Efficacy of glutamate modulators in tic suppression: A double-blind, randomized control trial of D-serine and riluzole in tourette syndrome

Monica E. Lemmon, Marco Grados, Tina Kline, Carol B. Thompson, Syed F. Ali, Harvey S. Singer

Research output: Contribution to journalArticlepeer-review

Abstract

Background It has been hypothesized that glutamatergic transmission may be altered in Tourette syndrome. In this study, we explored the efficacy of a glutamate agonist (D-serine) and antagonist (riluzole) as tic-suppressing agents in children with Tourette syndrome. Methods We performed a parallel three-arm, 8-week, double-blind, randomized placebo-controlled treatment study in children with Tourette syndrome. Each child received 6 weeks of treatment with D-serine (maximum dose 30 mg/kg/day), riluzole (maximum dose 200 mg/day), or placebo, followed by a 2-week taper. The primary outcome measure was effective tic suppression as determined by the differences in the Yale Global Tic Severity Scale score; specifically, the total tic score and the combined score (total tic score + global impairment) between treatment arms after 6 weeks of treatment. Mann-Whitney U tests were performed to analyze differences between each group and the placebo group. Results Twenty-four patients (males = 21, ages 9-18) enrolled in the study; one patient dropped out before completion. Combined Yale Global Tic Severity Scale score and total tic scores improved in all groups. The 6-week mean percent improvement of the riluzole (n = 10), D-serine (n = 9), and placebo (n = 5) groups in the combined Yale Global Tic Severity Scale score were 43.7, 39.5, and 30.2 and for total tic scores were 38.0, 25.0, and 34.0, respectively. There were no significant differences in Yale Global Tic Severity Scale score or total tic score, respectively, between the riluzole and placebo (P = 0.35, 0.85) or D-serine and placebo (P = 0.50, 0.69) groups. Conclusion Tics diminished by comparable percentages in the riluzole, D-serine, and placebo groups. These preliminary data suggest that D-serine and riluzole are not effective in tic suppression.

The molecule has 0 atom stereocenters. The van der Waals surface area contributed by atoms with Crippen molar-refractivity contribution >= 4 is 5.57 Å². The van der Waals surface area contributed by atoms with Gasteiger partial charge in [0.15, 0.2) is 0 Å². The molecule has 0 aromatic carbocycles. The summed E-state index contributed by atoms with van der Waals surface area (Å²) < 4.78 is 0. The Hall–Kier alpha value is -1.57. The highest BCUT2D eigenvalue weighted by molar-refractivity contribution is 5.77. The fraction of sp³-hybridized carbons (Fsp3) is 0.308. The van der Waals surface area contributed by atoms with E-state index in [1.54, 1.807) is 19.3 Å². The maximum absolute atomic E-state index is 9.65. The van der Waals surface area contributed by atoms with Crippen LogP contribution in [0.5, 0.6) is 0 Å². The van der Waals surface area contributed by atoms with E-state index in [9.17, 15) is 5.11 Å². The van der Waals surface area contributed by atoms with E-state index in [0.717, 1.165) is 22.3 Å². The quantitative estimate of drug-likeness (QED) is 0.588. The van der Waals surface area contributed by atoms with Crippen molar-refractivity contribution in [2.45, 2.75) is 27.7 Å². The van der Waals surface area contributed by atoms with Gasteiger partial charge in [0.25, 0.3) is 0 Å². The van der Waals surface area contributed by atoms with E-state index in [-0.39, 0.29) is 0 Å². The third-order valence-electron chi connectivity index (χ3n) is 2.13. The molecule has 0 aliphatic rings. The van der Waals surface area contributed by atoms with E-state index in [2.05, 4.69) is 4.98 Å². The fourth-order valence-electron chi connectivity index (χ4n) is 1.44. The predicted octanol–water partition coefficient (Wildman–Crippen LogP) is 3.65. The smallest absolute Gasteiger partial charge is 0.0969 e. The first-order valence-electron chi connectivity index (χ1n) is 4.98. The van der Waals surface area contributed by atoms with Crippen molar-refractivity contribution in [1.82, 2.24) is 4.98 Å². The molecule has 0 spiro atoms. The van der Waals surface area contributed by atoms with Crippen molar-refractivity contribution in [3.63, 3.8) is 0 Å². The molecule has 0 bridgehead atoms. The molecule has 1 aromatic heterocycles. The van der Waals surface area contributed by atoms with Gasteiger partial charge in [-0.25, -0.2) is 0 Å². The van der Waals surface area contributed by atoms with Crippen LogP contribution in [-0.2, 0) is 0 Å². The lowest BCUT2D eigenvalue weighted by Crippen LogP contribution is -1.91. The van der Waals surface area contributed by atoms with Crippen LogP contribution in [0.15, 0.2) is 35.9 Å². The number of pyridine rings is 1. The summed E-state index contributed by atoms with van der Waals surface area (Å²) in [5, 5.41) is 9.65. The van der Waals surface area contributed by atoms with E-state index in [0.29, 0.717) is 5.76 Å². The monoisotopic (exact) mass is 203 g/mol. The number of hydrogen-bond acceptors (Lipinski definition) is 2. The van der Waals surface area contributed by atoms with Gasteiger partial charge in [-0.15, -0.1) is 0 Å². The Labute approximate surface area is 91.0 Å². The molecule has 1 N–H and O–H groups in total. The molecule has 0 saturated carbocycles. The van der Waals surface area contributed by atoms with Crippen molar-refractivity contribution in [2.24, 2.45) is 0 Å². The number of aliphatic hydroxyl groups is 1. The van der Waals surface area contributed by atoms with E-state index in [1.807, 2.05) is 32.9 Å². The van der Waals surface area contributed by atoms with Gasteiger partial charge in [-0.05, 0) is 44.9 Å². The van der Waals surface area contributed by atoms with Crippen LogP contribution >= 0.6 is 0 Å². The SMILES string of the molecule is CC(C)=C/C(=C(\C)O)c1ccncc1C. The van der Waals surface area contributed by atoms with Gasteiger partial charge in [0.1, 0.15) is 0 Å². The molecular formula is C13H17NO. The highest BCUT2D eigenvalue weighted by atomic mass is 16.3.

Original languageEnglish (US)
Pages (from-to)629-634
Number of pages6
JournalPediatric Neurology
Volume52
Issue number6
DOIs
StatePublished - Jun 1 2015

Keywords

  • Tourette syndrome
  • d-serine
  • glutamate
  • riluzole
  • tics

ASJC Scopus subject areas

  • Pediatrics, Perinatology, and Child Health
  • Neurology
  • Developmental Neuroscience
  • Clinical Neurology

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